Monday, February 22, 2010

Bioshock 2 Review


It’s not widely known, but Bioshock was heavily influenced by the philosophical novel Atlas Shrugged by Ayn Rand.  It’s no coincidence that there is a character named Atlas.  Nor is it chance that there is a character named Andrew Ryan, which sounds a lot like Ayn Rand.  And the fact that it’s in the 50’s is an homage to the industrial revolution setting in which Atlas Shrugged takes place.  I’d read and loved Atlas Shrugged, so when Bioshock was announced I was intrigued.  I wondered how it would handle some of the tougher subject matter of the book.  It was predictably much more shallow than the themes of the book, but that is to be expected.  Bioshock was, at its core, still a game.  So instead of lecturing the player for hours at a time on the philosophy of Objectivism, it was meant to be fun with an interesting backdrop.  And it succeeded.

The first Bioshock was possibly the biggest advancement in first-person gaming narrative since Half-Life.  With its moral choices and gameplay consequences, its philosophical underpinnings, and its perfect use of the environment to create an atmosphere and consequently tell a story, it was a gem among the first person genre, which had grown stale with grizzled space marines.  It was a mature take on the first person genre, showing it was possible for a shooter to be more than mindless shooting.  People were thinking while they played.  It was loved by critics and audiences alike.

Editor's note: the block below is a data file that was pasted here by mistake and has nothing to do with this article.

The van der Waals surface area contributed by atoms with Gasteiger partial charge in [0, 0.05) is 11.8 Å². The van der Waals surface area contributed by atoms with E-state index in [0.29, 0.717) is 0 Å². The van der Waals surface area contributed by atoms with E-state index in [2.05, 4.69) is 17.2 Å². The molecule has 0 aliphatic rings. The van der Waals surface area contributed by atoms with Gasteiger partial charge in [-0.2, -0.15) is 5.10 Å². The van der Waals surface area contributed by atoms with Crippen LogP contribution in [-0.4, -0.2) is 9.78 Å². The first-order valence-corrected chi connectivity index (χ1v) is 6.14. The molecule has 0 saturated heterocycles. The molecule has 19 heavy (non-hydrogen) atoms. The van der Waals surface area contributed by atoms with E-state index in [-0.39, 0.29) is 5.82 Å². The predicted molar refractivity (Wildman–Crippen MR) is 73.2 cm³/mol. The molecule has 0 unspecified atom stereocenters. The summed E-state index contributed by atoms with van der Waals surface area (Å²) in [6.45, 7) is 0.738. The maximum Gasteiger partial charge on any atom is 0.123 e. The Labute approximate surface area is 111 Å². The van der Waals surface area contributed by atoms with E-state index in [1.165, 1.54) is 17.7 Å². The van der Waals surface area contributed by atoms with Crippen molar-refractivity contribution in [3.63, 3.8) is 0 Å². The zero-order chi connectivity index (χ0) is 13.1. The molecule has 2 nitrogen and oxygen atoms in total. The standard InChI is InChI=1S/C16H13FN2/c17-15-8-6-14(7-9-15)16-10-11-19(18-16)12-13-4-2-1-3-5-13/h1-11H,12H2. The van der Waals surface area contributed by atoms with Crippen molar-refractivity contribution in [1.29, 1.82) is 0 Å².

Its story was pretty self-contained, so no one expected a sequel.  And then one was announced.  How would they justify a sequel after the first wrapped up so nicely?

And that is the one fatal flaw with Bioshock 2.  The gameplay is still fantastic; it’s still the brilliant mix of FPS and RPG, shooting things and searching desks for loot.  The combat is still varied and interesting; mixing plasmids and ammo types, hacking computers and bots, and using the environment to out-think the enemies is still all as fun as it was in the first, with a few added goodies.  And it’s even great to continue to explore Rapture, the underwater city in which Andrew Ryan attempted to create his utopia free from the meddling hands of government regulation or religious judgment.  But at the end of it all, you can’t help but feel like the story was tacked on.  It has its moments, and it manages to be it’s own story, not just borrowing momentum from the first, but it also feels like it doesn’t know where it’s going.  By the time the story ended I’d already forgotten most of it.


Bioshock 2 is a AAA game with fantastic gameplay and combat, and exploring more of Rapture is itself reason enough to play it.  But it never manages to escape the shadow of the original Bioshock, and doesn’t manage to do a single thing significantly better.  In the end, it’s really just more of the same.  But when that “same” is one of the best first person shooters of the decade, that still makes for a great game, just not a revolutionary one.

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